MAVERICK RANCH. The Maverick Ranch, in Bexar County twenty-five miles northwest of San Antonio on the old San Antonio-Fredericksburg road, comprises approximately 850 acres of Hill Country covered with native oaks, grasses, shrubs and madrona trees. A walled spring on the site feeds a tributary of Leon Creek. A written account reports an Indian raid in 1870 or 1871, and several early Indian campsites on the location have been documented. The ranch was established in 1869 when Ernst Hermann and Emma (Murck) Altgeltqqv built the main house of Fachwerk and limestone (see GERMAN VERNACULAR ARCHITECTURE), a portion of which burned in 1916, and a separate kitchen with bedrooms, limestone schoolhouse, and log blacksmith cabin. The ranch was their summer home, and Mrs. Altgelt named it Wassenberg, a name used by subsequent owners. Both Altgelts are buried on the ranch. Another site on the ranch includes the stone foundation of a house and high stone pens of George and Maria Obert's homestead. In the late 1860s cattle driven north were penned here overnight, and Maria Obert served meals to the drovers. The Obert land was sold to Emma Altgelt in 1883, and later the whole ranch was sold to Gustav Schmeltzer.
In January 1907 George Madison and Mary Vance Maverickqqv bought the ranch for a summer home to escape the heat of San Antonio. Maverick added several barns and a cottage and planned pens for efficient handling of livestock. He stocked the ranch with angora goats and a few cattle, and Mary designed the ranch brand. James Vance, Mary's brother, served as ranch manager for years; later the Mavericks' grandson, George Maverick Green, was manager. In 1985 the ranch raised longhorn cattle and continued to be run by the family. In the 1870s the ranch's stone schoolhouse provided the first school in the area for students who walked from neighboring farms and ranches. For several years in the 1970s it held a Saturday-morning country school for San Antonio children. The ranch has served as a regional center for cultural development, and its land and buildings have often inspired visitors. Members of each Maverick generation have been writers, historians, educators, or artists. Their works are found throughout the houses, and a wall of the kitchen house is devoted to ranch scenes. Visitors to the ranch have included artist Julian Onderdonk, historians Frederick C. Chabot and Charles W. Ramsdell,qqv and the Yanaguana Society. Mary Rowena Maverick Greenqv made the ranch her home for several years. As president of the Texas chapter of the National Woman's party, she met with other members at the ranch to work for ratification of the Nineteenth Amendment. In 1979 the ranch was placed on the National Register of Historic Places, along with a neighboring farm belonging to the family. The large area is designated the Maverick-Altgelt Ranch and Fenstermaker-Fromme Farm Historical Archeological District.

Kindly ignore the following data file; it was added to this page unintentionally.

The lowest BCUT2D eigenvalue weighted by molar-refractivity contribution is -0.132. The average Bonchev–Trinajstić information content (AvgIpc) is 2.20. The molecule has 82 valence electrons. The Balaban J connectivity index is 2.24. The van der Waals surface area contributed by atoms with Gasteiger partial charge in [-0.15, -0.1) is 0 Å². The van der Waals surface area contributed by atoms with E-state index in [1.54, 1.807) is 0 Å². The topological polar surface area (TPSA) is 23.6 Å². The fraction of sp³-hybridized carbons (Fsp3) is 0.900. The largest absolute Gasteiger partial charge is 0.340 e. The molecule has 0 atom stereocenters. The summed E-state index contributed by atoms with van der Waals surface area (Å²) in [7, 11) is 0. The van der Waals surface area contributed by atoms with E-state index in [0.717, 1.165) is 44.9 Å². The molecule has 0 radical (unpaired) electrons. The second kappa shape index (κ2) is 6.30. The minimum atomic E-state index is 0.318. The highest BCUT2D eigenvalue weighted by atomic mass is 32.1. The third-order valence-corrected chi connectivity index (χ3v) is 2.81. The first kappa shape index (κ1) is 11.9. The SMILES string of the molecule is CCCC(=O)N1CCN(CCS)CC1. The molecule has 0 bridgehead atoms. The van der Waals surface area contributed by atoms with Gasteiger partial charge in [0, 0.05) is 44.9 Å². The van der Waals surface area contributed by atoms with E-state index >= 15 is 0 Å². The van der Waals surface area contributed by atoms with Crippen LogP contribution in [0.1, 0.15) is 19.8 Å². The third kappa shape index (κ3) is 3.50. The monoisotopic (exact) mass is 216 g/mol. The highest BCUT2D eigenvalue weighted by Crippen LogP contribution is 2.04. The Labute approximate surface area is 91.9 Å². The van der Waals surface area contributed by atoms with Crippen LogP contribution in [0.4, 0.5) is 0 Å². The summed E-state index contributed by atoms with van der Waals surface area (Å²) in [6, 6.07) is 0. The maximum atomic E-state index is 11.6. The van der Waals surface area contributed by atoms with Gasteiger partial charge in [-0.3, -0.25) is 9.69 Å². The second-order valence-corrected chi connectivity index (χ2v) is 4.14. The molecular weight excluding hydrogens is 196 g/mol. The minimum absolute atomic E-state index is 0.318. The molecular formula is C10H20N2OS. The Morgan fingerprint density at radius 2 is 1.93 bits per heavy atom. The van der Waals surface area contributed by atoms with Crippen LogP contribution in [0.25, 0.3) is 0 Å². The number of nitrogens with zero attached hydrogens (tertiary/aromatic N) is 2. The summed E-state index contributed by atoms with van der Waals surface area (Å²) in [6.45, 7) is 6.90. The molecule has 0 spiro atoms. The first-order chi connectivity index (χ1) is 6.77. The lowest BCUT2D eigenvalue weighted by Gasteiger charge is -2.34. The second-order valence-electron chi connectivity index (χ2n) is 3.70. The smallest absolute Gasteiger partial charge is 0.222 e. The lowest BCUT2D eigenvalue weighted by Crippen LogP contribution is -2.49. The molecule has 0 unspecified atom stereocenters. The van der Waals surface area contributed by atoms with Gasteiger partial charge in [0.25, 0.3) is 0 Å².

Guido E. Ransleben, A Hundred Years of Comfort in Texas (San Antonio: Naylor, 1954; rev. ed. 1974). Ida Altgelt Schweppe, "Ernst Hermann Altgelt, Founder of Comfort," Frontier Times, August 1936. James Wright Steely, comp., A Catalog of Texas Properties in the National Register of Historic Places (Austin: Texas Historical Commission, 1984).
The following, adapted from the Chicago Manual of Style, 15th edition, is the preferred citation for this article.Anne Leslie Fenstermaker, "MAVERICK RANCH," Handbook of Texas Online (http://www.tshaonline.org/handbook/online/articles/apm07), accessed May 18, 2013. Published by the Texas State Historical Association.